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Circulation. 1991 Sep;84(3 Suppl):I182-7.

Assessment of aortic and pulmonic stenosis by echocardiography.

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Department of Medicine, University of New Mexico School of Medicine, Albuquerque 87131.


Doppler and imaging echocardiography are highly useful methods of identifying and quantifying both aortic and pulmonic stenosis. The presence of valve stenosis and associated regurgitation is based on detecting abnormal intracardiac velocity patterns near the affected valve. Defining the specific valve involved and the type of lesion present is based on determining the location and timing of the abnormal velocities. Both color flow imaging and duplex pulsed Doppler with two-dimensional echocardiographic imaging are highly accurate in identifying the lesions present. Quantification of the severity of stenotic lesions requires calculation of the pressure gradient across the valve and estimation of valve area; quantification of volume flow rate is frequently helpful. The pressure gradient is calculated from high velocity data acquired in the stenotic valve orifice by using the Bernoulli equation. Volume flow rate through the valve can be estimated by using Doppler velocity data and two-dimensional echocardiographic imaging data acquired at sites upstream from the stenotic valve. The continuity equation allows calculation of valve area that is based on this noninvasive stroke volume and pressure gradient data. This review characterizes flow patterns present near stenotic valves, discusses the equations required to quantify aortic and pulmonic stenosis, and then describes the clinical approach to the noninvasive quantification of both stenotic lesions.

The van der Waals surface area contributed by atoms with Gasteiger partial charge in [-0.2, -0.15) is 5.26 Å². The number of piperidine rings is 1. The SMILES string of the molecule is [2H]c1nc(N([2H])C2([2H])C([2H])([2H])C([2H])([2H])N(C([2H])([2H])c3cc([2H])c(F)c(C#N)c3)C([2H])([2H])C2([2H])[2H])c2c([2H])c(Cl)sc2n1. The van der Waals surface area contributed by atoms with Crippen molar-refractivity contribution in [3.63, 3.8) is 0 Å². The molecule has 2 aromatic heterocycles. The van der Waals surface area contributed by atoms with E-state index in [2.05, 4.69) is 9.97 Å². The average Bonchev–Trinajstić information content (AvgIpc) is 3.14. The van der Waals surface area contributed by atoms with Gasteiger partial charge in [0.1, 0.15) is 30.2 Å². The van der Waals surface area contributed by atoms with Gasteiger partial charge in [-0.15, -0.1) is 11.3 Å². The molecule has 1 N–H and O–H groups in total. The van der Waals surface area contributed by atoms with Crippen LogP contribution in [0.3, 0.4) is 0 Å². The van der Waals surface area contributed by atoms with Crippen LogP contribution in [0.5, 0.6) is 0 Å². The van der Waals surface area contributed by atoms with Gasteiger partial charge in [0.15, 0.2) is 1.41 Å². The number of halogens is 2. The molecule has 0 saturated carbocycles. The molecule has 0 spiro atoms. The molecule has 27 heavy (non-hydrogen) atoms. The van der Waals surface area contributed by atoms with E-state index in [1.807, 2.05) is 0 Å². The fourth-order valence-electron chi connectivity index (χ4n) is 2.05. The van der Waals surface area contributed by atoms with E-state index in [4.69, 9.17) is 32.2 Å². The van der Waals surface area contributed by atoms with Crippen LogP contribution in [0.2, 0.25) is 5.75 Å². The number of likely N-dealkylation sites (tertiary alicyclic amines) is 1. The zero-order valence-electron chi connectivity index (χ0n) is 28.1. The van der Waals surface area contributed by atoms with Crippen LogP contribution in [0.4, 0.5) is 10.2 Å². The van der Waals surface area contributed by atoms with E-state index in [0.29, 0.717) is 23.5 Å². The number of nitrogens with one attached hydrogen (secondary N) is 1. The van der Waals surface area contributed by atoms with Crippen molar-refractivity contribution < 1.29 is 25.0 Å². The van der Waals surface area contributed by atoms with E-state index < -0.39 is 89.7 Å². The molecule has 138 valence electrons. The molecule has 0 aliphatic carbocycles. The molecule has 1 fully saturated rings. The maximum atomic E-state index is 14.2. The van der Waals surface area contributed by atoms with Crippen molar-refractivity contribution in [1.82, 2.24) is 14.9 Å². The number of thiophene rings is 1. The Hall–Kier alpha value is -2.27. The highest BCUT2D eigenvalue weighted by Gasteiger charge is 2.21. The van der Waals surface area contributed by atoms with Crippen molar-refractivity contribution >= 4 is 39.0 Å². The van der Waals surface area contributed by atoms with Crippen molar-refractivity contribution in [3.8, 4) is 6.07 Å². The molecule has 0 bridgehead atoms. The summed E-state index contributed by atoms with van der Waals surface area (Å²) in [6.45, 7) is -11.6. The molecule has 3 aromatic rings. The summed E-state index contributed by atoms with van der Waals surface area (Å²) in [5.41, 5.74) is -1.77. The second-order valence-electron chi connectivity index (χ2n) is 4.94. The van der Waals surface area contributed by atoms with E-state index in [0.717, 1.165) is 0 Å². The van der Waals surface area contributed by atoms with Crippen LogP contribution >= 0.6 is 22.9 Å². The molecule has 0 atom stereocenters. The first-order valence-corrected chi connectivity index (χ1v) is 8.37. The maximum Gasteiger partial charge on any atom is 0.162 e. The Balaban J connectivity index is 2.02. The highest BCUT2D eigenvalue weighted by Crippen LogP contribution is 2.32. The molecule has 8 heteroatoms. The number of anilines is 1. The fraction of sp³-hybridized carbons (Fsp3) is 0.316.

[Indexed for MEDLINE]

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